Thursday, October 12, 2006
The BBC and Israeli Propaganda
By JONATHAN COOK
"The Middle East, and possibly the world, stands on the brink of a terrible conflagration as Israel and the United States prepare to deal with Iran's alleged ambition to acquire nuclear weapons. Israel, it becomes clearer by the day, wants to use its air force to deliver a knock-out blow against Tehran. It is not known whether it will use conventional weapons or a nuclear warhead in such a strike.
At this potentially cataclysmic moment in global politics, it is good to see that one of the world's leading broadcasters, the BBC, decided this week that it should air a documentary entitled "Will Israel bomb Iran?".
Other Israeli misinformation, none of it believed by serious analysts, is also uncritically spread by the film-makers: that Hizbullah in Lebanon is a puppet of Iran, waiting to aid its master in Israel's destruction; that Iran is only months away from creating nuclear weapons, a "point of no return", as the programme warns; and that a "fragile" Israel is under constant threat of annihilation from all its Arab neighbours.
But the programme's unequivocal main theme -- echoing precisely Israel's own agenda -- is that Iran's president, Mahmoud Ahmadinejad, is hellbent on destroying Israel. The film-makers treat seriously, bordering on reverentially, preposterous comments from Israel's leaders about this threat.
Apart from a brief appearance by an Iranian diplomat, no countervailing opinions are entertained in the BBC programme; only Israel's military and political leadership is allowed to speak.
But, as has now been pointed out on numerous occasions (though clearly not often enough for the BBC to have noticed), Khomeini and Ahmadinejad were referring to the need for regime change, the ending of the regime occupying the Palestinians in violation of international law. They were not talking, as Netanyahu and co claim, about the destruction of the state of Israel or the Jewish people. The implication of the speech is that the current Israeli regime will end because occupying powers are illegitimate and unsustainable, not because Iran plans to fire nuclear missiles at the Jewish state or commit genocide.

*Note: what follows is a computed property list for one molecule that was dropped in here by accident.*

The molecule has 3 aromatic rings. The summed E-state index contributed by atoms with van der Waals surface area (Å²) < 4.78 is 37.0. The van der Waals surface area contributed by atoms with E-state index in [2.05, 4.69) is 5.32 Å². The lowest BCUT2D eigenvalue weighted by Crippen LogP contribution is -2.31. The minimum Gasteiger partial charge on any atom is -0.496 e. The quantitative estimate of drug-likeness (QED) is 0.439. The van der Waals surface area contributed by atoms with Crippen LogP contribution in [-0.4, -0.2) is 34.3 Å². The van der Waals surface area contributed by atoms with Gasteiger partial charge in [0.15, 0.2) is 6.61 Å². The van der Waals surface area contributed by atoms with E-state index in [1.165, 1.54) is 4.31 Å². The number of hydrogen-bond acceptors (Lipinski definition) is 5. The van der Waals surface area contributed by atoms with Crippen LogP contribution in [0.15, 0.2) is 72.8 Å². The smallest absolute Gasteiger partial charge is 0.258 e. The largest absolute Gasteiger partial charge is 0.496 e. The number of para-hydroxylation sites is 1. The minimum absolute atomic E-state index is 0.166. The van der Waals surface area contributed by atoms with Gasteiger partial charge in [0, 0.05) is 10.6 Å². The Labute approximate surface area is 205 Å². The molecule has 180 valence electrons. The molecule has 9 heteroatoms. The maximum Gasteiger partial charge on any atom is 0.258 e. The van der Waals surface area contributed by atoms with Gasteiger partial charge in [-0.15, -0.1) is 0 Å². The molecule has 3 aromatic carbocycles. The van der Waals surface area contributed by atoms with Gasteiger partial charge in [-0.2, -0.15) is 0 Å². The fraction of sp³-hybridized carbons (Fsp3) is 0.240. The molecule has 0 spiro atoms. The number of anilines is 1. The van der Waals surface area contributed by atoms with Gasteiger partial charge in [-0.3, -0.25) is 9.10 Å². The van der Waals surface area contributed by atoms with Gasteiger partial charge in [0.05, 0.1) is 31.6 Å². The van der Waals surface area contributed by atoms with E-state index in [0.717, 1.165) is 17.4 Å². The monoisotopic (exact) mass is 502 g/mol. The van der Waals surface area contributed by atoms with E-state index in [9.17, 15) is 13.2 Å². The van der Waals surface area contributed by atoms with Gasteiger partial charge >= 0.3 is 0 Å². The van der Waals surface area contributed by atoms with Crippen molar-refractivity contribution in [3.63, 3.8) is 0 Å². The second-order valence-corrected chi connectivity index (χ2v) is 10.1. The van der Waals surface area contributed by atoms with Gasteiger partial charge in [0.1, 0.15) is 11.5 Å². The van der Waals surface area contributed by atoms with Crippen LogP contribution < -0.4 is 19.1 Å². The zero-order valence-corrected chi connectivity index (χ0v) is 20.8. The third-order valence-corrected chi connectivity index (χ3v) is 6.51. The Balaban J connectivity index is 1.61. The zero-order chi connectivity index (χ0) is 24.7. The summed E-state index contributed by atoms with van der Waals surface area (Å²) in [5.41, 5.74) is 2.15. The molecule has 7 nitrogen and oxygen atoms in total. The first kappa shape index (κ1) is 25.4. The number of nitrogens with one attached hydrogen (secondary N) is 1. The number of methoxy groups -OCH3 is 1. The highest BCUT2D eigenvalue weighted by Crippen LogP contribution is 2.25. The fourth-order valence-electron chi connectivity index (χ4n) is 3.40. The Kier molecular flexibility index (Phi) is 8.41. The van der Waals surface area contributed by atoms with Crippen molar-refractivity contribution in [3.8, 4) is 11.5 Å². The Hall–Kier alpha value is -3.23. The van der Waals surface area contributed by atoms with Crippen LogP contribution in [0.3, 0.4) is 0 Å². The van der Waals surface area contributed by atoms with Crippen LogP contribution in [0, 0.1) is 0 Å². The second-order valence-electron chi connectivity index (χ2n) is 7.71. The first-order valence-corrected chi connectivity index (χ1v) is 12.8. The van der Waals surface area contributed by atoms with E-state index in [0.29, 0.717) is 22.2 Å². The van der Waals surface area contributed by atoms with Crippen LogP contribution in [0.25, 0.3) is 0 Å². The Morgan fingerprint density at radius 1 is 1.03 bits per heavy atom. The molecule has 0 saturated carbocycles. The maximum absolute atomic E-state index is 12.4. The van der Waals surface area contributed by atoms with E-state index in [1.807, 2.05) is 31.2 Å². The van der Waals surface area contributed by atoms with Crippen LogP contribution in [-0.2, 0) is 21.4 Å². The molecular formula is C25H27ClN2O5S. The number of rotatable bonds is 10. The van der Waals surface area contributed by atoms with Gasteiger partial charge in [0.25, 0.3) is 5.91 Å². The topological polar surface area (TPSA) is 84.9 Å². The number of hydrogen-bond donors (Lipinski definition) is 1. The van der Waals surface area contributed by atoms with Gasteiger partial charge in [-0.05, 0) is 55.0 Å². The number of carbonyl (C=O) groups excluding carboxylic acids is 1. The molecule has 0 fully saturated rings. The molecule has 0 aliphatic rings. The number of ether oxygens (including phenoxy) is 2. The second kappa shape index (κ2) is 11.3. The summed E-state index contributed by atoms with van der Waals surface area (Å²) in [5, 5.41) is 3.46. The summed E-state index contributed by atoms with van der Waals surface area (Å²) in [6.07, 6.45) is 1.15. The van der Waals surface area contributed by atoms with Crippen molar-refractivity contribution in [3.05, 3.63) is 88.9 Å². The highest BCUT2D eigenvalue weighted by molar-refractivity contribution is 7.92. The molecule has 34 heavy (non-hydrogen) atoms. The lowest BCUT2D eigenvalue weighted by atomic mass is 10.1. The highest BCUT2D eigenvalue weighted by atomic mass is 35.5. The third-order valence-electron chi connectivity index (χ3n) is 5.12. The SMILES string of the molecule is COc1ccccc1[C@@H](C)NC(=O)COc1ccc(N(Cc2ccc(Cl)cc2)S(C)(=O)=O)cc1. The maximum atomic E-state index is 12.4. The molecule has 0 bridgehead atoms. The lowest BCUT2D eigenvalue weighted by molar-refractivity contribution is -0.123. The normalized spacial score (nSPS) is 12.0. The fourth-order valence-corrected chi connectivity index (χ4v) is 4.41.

Overlooked by the programme makers is the fact that "fragile" Israel is currently the only country in the Middle East armed with nuclear warheads, several hundred of them, as well as one of the most powerful armies in the world, which presumably make most of its neighbours feel "fragile" too, with far more reason.
But despite the terrifying scenario laid out by Israel's leaders, the BBC website cheerleads for Israel in the same manner as the programme-makers, suggesting that Israel has the right to engineer a clash of civilisations: "With America unlikely to take military action, the pressure is growing on Israel's leaders to launch a raid."
As should be clear by now, the Israeli government's fingerprints are all over this BBC "documentary". And that is hardly surprising because the man behind this "independent" production is Israel's leading film-maker: Noam Shalev.
Importantly, however, Shalev's films always humanise his Israeli subjects, showing them as complex, emotional and caring beings, while largely ignoring the millions of Palestinians the Israeli government and army are oppressing.
In other words, the BBC, and the other broadcasters who will air this "documentary" in the coming weeks and months, has been dazzled by Shalev's ability to show us the secret world of the Israeli army. So dazzled, it seems, that it has forgotten to check -- or worse, simply doesn't care -- what message Shalev is inserting between his exclusive footage.
It might have occurred to someone at the BBC to wonder why Shalev gets these chances to show things no one else is allowed to. Could it be that the "hasbara" division of the Israeli Foreign Ministry has got far more sophisticated than it once was?
Is the Israeli government using Shalev, wittingly or not, and is he in turn using the BBC, to spread Israeli propaganda? Propaganda that may soon propel us towards the "clash of civilisations" so longed for by Israel's leadership."